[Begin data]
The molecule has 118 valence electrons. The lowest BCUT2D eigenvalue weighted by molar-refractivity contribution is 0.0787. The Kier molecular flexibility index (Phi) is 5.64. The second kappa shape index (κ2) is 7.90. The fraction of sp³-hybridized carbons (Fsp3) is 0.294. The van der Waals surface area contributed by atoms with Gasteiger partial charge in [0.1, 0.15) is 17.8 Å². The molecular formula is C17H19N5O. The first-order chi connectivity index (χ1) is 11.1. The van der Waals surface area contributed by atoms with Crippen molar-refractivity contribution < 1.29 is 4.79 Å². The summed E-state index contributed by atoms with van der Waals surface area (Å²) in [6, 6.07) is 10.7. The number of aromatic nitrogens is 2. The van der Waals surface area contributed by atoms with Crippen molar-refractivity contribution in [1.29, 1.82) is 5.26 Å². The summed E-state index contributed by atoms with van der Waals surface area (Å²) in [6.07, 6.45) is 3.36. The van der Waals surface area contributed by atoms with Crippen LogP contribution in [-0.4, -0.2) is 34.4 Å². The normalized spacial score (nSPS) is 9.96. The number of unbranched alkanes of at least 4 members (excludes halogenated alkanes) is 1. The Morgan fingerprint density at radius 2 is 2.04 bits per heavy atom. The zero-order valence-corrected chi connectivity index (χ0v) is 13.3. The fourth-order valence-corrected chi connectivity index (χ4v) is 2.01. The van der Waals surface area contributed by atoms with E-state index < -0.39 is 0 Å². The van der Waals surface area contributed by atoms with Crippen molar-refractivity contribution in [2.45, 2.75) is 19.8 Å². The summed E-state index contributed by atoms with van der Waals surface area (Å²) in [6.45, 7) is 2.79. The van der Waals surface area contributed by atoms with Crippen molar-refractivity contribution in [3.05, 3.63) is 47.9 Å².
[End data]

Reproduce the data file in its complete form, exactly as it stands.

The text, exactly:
The molecule has 118 valence electrons. The lowest BCUT2D eigenvalue weighted by molar-refractivity contribution is 0.0787. The Kier molecular flexibility index (Phi) is 5.64. The second kappa shape index (κ2) is 7.90. The fraction of sp³-hybridized carbons (Fsp3) is 0.294. The van der Waals surface area contributed by atoms with Gasteiger partial charge in [0.1, 0.15) is 17.8 Å². The molecular formula is C17H19N5O. The first-order chi connectivity index (χ1) is 11.1. The van der Waals surface area contributed by atoms with Crippen molar-refractivity contribution < 1.29 is 4.79 Å². The summed E-state index contributed by atoms with van der Waals surface area (Å²) in [6, 6.07) is 10.7. The number of aromatic nitrogens is 2. The van der Waals surface area contributed by atoms with Crippen molar-refractivity contribution in [1.29, 1.82) is 5.26 Å². The summed E-state index contributed by atoms with van der Waals surface area (Å²) in [6.07, 6.45) is 3.36. The van der Waals surface area contributed by atoms with Crippen LogP contribution in [-0.4, -0.2) is 34.4 Å². The normalized spacial score (nSPS) is 9.96. The number of unbranched alkanes of at least 4 members (excludes halogenated alkanes) is 1. The Morgan fingerprint density at radius 2 is 2.04 bits per heavy atom. The zero-order valence-corrected chi connectivity index (χ0v) is 13.3. The fourth-order valence-corrected chi connectivity index (χ4v) is 2.01. The van der Waals surface area contributed by atoms with E-state index < -0.39 is 0 Å². The van der Waals surface area contributed by atoms with Crippen molar-refractivity contribution in [2.45, 2.75) is 19.8 Å². The summed E-state index contributed by atoms with van der Waals surface area (Å²) in [6.45, 7) is 2.79. The van der Waals surface area contributed by atoms with Crippen molar-refractivity contribution in [3.05, 3.63) is 47.9 Å².